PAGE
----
I was stunned to learn that most people did not know the Mormon Church was directly behind the 1998 constitutional amendment in Hawai'i to ban same-sex marriage. I wrote about this subject incidentally here. A number of the documents in this documentary appeared in a webstie called Mormongate. They were fascinating, in part, because while I studied in Hawai'i (and yes, I even campaigned door to door for the NO campaign), I was familiar with all of the puppets and "public faces" of the YES campaign that were secretly being controlled by the Mormon Church. But, I was surprised because at least among the NO campaign workers, it seemed pretty clear that the Mormons were running everything. I guess most don't believe it until they see the signed memos.
It was this part of the documentary that I found most interesting. I've seen lots of same-sex marriage documentaries, some with directors from Hawai'i. It has been quite embarrassingly poor in detail or information. The next most interesting part of the documentary was on how the Mormon's actually ran the 2008 YES campaign on Proposition 8 in California. It was right out of the Hawai'i 1998 playbook, only this time the stakes were higher (Hawai'i population was ~ 1 million; California population was ~ 37 million). In the 2008 campaign in California, the Mormon Prophet, President and head council were open and not (as) secretive as they were in 1998 in Hawai'i. This was also very fascinating.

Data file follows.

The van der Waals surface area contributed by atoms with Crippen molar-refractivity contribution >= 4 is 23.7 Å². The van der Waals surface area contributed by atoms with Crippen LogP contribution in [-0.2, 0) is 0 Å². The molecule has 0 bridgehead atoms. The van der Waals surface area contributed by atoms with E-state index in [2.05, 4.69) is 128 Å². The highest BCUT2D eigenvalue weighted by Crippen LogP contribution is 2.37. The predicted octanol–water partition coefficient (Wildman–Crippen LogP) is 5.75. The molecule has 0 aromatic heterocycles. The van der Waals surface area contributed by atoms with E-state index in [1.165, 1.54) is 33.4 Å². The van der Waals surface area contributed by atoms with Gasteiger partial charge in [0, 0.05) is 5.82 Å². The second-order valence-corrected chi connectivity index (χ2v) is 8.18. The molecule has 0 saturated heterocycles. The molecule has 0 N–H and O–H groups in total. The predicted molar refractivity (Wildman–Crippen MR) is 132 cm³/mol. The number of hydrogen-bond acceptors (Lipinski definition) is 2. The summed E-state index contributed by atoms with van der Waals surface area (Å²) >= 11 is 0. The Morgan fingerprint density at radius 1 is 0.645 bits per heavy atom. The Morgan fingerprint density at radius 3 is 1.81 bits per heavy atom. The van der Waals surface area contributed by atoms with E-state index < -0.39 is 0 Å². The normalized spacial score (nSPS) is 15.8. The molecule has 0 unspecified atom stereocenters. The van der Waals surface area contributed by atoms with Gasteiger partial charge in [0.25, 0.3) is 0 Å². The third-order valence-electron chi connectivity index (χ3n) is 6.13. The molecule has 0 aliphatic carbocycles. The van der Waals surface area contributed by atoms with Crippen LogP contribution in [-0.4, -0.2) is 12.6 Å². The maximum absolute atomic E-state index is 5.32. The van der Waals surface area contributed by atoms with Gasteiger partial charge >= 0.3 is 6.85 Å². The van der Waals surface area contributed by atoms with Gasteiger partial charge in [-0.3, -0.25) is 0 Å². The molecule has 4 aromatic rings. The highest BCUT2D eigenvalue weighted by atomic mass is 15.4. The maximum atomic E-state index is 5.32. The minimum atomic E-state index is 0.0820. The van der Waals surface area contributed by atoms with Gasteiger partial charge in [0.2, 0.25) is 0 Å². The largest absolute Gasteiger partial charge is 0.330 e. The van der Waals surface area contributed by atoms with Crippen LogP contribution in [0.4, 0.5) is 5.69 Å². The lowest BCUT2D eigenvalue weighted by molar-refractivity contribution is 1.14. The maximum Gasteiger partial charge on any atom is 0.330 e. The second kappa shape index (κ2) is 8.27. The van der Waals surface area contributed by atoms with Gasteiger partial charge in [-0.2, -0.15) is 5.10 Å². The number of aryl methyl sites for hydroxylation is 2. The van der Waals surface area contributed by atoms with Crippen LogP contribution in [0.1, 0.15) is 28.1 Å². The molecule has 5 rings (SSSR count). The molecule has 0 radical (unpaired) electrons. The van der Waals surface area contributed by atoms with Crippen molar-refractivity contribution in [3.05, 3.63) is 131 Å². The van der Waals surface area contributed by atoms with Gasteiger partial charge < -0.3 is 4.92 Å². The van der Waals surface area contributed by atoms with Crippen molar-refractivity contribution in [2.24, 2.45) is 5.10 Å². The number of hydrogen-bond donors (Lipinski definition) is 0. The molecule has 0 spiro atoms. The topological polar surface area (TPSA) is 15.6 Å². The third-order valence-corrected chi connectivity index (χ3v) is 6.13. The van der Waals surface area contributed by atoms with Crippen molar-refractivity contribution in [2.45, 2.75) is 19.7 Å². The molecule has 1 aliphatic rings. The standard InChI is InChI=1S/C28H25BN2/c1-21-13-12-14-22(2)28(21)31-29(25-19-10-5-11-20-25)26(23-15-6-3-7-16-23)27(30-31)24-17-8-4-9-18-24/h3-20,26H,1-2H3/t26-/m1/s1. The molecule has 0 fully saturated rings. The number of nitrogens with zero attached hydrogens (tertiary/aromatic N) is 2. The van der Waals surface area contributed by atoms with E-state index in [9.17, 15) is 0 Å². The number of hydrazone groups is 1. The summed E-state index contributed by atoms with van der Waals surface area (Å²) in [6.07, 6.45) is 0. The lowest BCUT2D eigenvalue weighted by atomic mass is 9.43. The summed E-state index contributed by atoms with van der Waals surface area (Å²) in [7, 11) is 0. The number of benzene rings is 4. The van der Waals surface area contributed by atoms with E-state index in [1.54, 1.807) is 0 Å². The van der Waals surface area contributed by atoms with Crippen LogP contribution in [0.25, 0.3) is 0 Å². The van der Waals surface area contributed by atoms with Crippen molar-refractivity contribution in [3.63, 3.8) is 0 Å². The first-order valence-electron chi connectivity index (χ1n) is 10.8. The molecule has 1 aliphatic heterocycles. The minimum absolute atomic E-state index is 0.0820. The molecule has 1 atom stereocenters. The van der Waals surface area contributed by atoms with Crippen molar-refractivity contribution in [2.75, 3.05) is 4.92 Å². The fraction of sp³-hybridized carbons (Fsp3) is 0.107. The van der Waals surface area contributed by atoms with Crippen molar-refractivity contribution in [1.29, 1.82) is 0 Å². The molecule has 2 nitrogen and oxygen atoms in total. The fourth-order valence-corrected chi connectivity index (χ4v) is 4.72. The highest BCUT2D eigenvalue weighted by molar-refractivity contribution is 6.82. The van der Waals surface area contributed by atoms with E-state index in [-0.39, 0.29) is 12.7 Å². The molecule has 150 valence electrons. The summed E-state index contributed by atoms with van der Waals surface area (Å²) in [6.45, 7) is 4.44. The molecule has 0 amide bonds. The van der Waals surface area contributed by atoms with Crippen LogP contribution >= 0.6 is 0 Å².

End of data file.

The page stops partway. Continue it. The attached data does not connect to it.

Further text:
The rest of it was less interesting unless you don't know anything about Mormon and the dragging in of homeless Utah youth, well, I don't see the narrative relevance unless its to demonize Mormons or make some commentary on Mormonism.
It's definitely worth watching if you like historical documentaries.
All that BS over formal vs. informal writing (or why the eggplant emoji is my favorite emoji) - Last weekend, I moderated the discussion on *Strunk & White's The Elements of Style* for the book club. Much as I would have liked to focus on the nitty gr...